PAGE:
In the 18th century, the people who travelled on European roads would encounter several unusual characters. However, one person stood out from the crowd and was extremely unusual: a handsome youth who claimed to come from a faraway place called Formosa (modern-day Taiwan). The blonde-haired and blue-eyed man told wild stories to those he met, such as that people in his homeland ate children. When any young person happened to be put to death, the executioner used to sell the dead bodies to eager buyers as a rare treat.
The Man from Formosa
He claimed to be a kidnap victim who had been abducted by Father de Rode of Avignon, a Jesuit. The sinister missionary, so the story goes, brought him to Europe and pressured him to get converted from paganism to Catholicism. When he resisted their attempts, he was thrown into prison. However, Psalmanazar soon escaped.
Soldiers of the Elector Count of Cologne captured him and returned him into the hands of the Catholics, but from there also, he got away. He was then captured by Dutch soldiers who tried to convert him to Calvinism. While in the Netherlands, he crossed paths with Alexander Innes, an Anglican priest who amazed him with the teachings of the Church of England.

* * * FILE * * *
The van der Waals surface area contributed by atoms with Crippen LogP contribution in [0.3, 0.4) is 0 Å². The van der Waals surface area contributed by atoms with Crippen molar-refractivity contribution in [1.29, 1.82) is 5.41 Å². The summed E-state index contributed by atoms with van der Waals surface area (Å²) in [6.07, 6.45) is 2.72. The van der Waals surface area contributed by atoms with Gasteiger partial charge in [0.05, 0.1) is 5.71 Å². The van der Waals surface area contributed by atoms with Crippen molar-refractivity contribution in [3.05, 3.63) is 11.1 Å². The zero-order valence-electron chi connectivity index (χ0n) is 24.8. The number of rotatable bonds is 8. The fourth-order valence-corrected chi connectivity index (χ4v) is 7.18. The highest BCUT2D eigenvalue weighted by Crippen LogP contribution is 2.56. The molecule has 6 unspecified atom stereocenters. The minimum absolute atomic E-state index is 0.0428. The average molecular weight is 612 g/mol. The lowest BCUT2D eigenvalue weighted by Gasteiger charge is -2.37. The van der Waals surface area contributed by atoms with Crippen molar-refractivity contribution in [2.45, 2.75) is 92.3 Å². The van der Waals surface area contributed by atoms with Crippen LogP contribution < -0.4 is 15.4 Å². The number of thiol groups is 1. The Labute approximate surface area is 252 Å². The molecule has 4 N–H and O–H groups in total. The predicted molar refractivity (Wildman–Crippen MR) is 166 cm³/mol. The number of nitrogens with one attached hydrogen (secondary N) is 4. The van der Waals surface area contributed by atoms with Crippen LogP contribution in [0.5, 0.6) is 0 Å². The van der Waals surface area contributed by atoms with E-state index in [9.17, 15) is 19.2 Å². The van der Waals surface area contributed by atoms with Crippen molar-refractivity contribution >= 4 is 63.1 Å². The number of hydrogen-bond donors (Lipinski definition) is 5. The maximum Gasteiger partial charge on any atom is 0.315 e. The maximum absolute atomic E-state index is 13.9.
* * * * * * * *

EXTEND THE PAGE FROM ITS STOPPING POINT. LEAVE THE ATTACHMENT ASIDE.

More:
The claims of this young man from Formosa had a few problems. For a start his skin was white, he spoke fluent Latin with a Dutch accent, and had blonde hair. However, people in the eighteenth century did not have much of an idea about the wider world. The Europeans had no clue about what a Formosan looked like.
They only knew that the land of Formosa was very distant, and the people living there undoubtedly had different customs. This man also had extremely unusual customs and, most of the time, babbled in a completely unknown language. The man worshipped the moon and the sun. He usually slept upright in a chair accompanied with a burning lamp, and ate spiced raw meat. All these behaviors made people believe in his claims.